Browne v Dunn does not necessarily require puttage of a proposition if that proposition is already clear to the opponent through pleadings, witness statements, etc. The rule in Browne v Dunn is frequently misunderstood as requiring puttage even if the proposition is clear to the opposing party in such a way.
See eg Automotive, Food, Metals, Engineering, Printing and Kindred Industries Union v Visy Packaging Pty Ltd (No 3)  FCA 525, discussed at http://www.the-civil-lawyer.net/2013/06/browne-v-dunn-automotive-food-metals.html. See also Odgers, [1.2.4440].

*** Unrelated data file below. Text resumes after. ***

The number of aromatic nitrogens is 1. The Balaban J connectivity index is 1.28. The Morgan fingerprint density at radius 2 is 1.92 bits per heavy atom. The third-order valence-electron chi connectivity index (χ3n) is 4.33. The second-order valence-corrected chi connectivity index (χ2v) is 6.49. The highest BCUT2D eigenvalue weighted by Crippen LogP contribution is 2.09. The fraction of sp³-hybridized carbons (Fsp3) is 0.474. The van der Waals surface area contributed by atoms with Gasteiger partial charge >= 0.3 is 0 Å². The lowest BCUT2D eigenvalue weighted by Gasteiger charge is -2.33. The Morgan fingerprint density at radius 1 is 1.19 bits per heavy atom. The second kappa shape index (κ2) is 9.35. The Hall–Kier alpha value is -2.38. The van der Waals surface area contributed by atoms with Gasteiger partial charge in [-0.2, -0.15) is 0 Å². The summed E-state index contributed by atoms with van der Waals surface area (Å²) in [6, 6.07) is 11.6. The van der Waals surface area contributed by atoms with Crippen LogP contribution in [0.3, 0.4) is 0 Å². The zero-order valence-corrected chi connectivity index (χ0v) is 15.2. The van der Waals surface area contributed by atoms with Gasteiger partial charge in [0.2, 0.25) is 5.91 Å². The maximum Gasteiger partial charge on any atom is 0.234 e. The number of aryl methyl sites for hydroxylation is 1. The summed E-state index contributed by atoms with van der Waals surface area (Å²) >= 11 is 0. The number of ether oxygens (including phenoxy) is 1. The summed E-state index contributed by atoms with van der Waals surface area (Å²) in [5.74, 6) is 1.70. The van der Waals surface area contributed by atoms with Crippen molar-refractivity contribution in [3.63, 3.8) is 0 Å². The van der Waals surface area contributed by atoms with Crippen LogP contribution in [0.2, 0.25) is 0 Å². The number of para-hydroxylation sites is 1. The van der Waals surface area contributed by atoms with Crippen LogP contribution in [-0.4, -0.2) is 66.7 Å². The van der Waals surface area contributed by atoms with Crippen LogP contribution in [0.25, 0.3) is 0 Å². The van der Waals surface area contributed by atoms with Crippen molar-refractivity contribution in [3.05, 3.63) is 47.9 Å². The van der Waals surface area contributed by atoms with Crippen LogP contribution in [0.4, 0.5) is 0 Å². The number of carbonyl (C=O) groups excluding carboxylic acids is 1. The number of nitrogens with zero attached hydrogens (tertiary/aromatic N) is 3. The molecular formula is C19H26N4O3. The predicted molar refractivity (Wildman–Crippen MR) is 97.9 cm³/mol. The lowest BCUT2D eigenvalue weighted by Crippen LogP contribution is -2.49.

Importantly, Browne v Dunn is not a steadfast rule the violation of which necessarily leads to sanctions. Rather, its violation goes to the weight of the competing propositions.